(photo from www.rtlnieuws.nl)

The Amsterdam Olympic Stadium will be the venue of the 2016 European Athletics Championships, between July 5th and 10th 2016.
 

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GEELONG - Corio Oval (26,025 | 1878-1940)



Source: http://pivotonian.org/on-field/grounds/corio-oval/

Corio Oval, located in the Victorian city of Geelong, was the home ground of the Geelong Cats in the Victorian Football Association between 1878 and 1896, and the Victorian Football League from 1897 to 1940.

The Oval was commandeered for military use during World War 2, and the Cats moved to Kardinia Park for the 1941 season. Geelong did not compete in the Victorian Football League in 1942 and 1943, and many people wanted to return to Corio Oval for the 1944 season. Geelong stayed at Kardinia Park, and continue to play there up to the present day.

The Oval remained unused until the mid 1950's, when greyhound racing and trotting took place for twenty years up to the mid 1970's, when both sports moved to the nearby Beckley Park.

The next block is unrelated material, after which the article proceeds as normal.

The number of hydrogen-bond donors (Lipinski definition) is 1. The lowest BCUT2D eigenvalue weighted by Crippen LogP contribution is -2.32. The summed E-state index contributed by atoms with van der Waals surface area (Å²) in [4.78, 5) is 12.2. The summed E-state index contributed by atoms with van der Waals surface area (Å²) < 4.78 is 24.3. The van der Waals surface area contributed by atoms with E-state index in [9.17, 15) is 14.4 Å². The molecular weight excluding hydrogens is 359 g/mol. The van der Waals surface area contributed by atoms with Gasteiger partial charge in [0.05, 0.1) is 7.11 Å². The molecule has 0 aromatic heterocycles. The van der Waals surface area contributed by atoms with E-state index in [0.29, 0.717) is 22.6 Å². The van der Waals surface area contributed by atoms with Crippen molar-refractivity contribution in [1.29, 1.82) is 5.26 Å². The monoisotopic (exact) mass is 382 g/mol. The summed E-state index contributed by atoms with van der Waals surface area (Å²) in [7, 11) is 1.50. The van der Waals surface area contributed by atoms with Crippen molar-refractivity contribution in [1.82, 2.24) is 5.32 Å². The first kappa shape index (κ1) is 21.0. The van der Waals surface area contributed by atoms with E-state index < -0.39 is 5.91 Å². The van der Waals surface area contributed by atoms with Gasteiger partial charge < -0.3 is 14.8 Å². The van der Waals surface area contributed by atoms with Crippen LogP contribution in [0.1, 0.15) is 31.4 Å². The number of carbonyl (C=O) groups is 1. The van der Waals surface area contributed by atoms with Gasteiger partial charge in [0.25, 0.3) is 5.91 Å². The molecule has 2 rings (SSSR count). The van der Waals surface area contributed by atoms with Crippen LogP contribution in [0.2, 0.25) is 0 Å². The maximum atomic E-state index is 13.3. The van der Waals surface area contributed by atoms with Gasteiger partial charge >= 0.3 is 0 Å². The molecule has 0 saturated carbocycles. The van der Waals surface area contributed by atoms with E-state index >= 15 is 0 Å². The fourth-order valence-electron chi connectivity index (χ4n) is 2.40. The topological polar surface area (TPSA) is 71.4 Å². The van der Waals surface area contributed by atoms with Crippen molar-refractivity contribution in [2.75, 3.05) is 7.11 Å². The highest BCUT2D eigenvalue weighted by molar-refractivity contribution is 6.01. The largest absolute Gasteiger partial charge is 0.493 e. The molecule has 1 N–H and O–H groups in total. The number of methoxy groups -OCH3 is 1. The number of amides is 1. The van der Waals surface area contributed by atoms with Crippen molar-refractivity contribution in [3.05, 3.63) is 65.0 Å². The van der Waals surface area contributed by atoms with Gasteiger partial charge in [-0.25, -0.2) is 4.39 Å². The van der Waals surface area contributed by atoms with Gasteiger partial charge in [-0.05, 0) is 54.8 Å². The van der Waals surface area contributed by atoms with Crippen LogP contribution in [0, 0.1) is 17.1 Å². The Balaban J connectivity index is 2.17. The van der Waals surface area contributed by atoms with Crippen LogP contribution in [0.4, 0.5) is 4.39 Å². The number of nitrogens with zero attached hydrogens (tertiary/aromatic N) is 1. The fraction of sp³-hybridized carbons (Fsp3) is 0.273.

The oval and grandstands were demolished in the early 1980's, with a conference centre opened on the site.



http://thirdsectormagazine.com.au/news/regional_renaissance/000315/
 

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If you can't post here about the former stadium of the biggest club in the Netherlands, then where can u ? I thought this was a fantastic post and exactly what i hope to see on this thread.

I understand the 30,000 limit for threads on new builds and renovations because smaller stadium's have other threads.. but lost stadiums? This is is it... Thanks again Mojito.
 

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That Final Day (NOS, 2003)

Although I am a fan of iconic state-of-the-art stadiums, masterpieces of architecture with a clear shape, I really love to see those old fashioned British stadiums. Four different stands with open corners. Different designs,different heights, different shapes, different materials, built in different periods around the field and adapted to the limitations of their surroundings. Grown like an organism instead of designed and built as one whole.